meaning making

Introducing Students to Ralph Waldo Emerson with Gallery Walks, Notebook Time, and Speed Dating Discussions

We are coming down the home stretch of the semester in a fast and furious manner.  Because time is limited, I am being selective in the pieces of literature I want my juniors to read as we explore the key transcendentalist writers in American literature.  I first introduced students to Emerson with a gallery walk that invited students to read, reflect, and interpret 20 different quotes from Emerson.  Students had the opportunity to record their noticings about the quotes and what they felt the quotes meant; they also were asked to record themes of importance on their graphic organizer (a menu of themes was provided).  We did the gallery walk in the hallways just outside of my classroom:

Once students had completed the gallery walk, we used notebook time to record patterns of noticings and reflections on the quotes we read.  Some classes did this indoors with a nature video playing on the board (thank you YouTube), but the weather was nice enough last Tuesday for me to take one class of juniors outdoors for our writing time:

When we returned inside, students had the opportunity to read an excerpt of the first chapter of Nature, annotate that text, and do some quick notes on a graphic organizer to prepare for the upcoming next class session and our class discussion about the text.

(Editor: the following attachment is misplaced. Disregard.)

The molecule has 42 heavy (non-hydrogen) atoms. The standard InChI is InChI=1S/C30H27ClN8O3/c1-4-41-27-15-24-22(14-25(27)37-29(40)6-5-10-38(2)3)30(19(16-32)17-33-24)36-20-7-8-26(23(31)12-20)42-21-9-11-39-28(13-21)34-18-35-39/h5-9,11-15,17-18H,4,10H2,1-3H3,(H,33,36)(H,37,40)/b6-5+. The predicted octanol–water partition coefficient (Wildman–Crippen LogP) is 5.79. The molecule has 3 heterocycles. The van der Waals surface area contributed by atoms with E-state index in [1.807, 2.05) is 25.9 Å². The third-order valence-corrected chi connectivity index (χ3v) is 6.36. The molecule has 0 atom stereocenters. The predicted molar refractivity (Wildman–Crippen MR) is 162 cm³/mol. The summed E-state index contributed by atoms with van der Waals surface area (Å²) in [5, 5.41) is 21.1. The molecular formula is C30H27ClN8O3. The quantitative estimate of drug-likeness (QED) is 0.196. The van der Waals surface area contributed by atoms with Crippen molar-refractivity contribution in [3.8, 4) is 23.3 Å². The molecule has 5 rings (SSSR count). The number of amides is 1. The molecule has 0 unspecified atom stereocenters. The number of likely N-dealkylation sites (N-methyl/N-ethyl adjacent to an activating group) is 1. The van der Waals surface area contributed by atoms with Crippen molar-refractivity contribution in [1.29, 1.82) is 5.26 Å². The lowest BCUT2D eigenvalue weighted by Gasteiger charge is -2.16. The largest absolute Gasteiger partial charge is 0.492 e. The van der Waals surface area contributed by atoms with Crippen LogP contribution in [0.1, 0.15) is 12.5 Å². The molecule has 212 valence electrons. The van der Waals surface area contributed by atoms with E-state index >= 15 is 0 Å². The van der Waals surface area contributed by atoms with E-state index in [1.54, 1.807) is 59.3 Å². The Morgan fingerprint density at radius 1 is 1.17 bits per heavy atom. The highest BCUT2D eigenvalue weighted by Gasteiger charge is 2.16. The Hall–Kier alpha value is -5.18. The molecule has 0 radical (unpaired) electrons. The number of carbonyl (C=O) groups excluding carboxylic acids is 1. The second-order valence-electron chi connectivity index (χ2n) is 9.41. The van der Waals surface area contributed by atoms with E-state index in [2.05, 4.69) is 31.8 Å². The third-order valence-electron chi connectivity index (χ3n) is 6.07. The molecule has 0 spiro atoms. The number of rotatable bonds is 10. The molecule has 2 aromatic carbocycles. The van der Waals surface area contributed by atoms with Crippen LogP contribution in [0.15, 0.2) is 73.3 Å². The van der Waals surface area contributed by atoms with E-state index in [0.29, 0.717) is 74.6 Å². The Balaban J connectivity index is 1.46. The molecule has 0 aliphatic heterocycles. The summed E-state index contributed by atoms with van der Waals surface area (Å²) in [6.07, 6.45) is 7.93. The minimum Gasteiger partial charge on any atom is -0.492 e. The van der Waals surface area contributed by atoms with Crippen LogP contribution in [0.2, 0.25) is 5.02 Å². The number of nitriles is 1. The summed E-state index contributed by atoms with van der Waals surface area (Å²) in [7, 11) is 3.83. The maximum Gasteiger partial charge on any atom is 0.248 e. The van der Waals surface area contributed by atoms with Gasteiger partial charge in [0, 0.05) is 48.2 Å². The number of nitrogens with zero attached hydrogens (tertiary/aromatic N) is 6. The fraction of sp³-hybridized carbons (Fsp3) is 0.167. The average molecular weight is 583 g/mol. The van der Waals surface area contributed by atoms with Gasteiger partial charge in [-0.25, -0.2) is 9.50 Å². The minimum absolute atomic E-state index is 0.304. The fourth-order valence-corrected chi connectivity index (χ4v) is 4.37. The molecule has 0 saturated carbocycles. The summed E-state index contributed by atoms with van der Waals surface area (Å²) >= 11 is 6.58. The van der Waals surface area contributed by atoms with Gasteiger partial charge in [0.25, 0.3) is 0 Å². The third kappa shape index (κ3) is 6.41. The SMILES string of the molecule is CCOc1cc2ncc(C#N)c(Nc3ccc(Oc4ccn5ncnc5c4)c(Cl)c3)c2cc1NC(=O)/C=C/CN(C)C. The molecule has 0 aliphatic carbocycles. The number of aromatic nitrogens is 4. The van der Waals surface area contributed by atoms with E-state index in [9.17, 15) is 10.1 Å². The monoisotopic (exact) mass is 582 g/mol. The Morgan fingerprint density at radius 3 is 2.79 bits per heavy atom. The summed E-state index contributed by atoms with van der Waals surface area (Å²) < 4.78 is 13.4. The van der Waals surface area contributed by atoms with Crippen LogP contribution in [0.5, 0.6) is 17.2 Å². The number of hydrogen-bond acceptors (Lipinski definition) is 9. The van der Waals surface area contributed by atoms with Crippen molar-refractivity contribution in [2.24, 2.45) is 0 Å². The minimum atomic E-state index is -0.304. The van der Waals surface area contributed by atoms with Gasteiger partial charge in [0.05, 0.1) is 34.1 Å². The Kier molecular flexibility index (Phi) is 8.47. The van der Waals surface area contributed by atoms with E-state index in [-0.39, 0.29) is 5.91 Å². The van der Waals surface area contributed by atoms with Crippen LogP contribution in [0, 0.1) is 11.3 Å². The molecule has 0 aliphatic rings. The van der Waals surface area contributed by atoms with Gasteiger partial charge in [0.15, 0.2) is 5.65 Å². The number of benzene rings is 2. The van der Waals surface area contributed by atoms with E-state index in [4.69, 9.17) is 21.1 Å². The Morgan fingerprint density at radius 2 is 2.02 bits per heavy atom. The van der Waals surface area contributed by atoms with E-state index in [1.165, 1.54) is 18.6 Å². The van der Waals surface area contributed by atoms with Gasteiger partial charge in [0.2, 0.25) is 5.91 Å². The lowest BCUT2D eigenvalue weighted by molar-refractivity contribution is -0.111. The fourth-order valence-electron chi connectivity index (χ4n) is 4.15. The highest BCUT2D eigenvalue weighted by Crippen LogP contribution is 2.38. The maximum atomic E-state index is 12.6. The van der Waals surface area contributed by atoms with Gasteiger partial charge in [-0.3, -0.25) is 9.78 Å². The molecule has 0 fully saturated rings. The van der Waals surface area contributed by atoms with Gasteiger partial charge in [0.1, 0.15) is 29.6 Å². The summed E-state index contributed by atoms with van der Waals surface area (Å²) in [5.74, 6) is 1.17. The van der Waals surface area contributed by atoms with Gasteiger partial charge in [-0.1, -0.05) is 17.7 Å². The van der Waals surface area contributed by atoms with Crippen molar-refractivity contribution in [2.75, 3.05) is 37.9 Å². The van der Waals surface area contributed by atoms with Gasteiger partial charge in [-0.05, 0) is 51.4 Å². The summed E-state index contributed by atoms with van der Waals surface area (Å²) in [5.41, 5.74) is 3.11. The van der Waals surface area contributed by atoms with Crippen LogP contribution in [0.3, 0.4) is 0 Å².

Because we are on a modified block schedule, my classes meet either T/Th or on Wed./Fri.  For the second class session, I originally planned on doing a concentric circles discussion to help students engage in meaning making about the text.  However, after my first two classes, I realized that format wasn’t quite working, so I punted on Thursday during my planning period.  I rearranged the desks in my room and organized the students into “speed dating” interview/discussion groups.  This version of the activity (which I learned years ago from Dr. Bob Fecho at UGA) basically was accomplishing the same goal as concentric circles, but it worked MUCH better for my remaining three classes on Thursday and Friday.  I threw out questions based on the text, their gallery walk, and their writer’s notebook responses; while some students did not engage in discussion as much as I hoped, many really got into the activity and got as much out of the learning experience as they put into it.  Students were required to take notes during the discussion so that they could capture the ideas of their discussion partners.

When students finished, they began working on four post-activity reflection questions that asked them to not only reflect on the text itself and its connections to principles of transcendentalism, but they were also asked to reflect on their understandings they gained from the activity as well as their best discussion partner.

Because we had to give a performance final exam the first three days of this week, we will use the last two days of this week to bring it all together and share out our key ideas and understandings.  Though I had to do some fine tuning in progress and not all students engaged with the activities, those who did shared how much they enjoyed everything and how the learning activities connected and built upon each other.  I would definitely introduce Emerson in this manner again in the future, and I love the simplicity yet power of student talk and thinking instead of me being the “sage on stage” doing all the work and thinking for them.  Some students are not used to these activities and push back because it is easier to be lectured to and to answer some low level  thinking questions on a worksheet.  I’ll continue to encourage those reluctant to engage in critical thinking as well as those who love engaging in higher level conversation and meaning making with unfamiliar and challenging texts.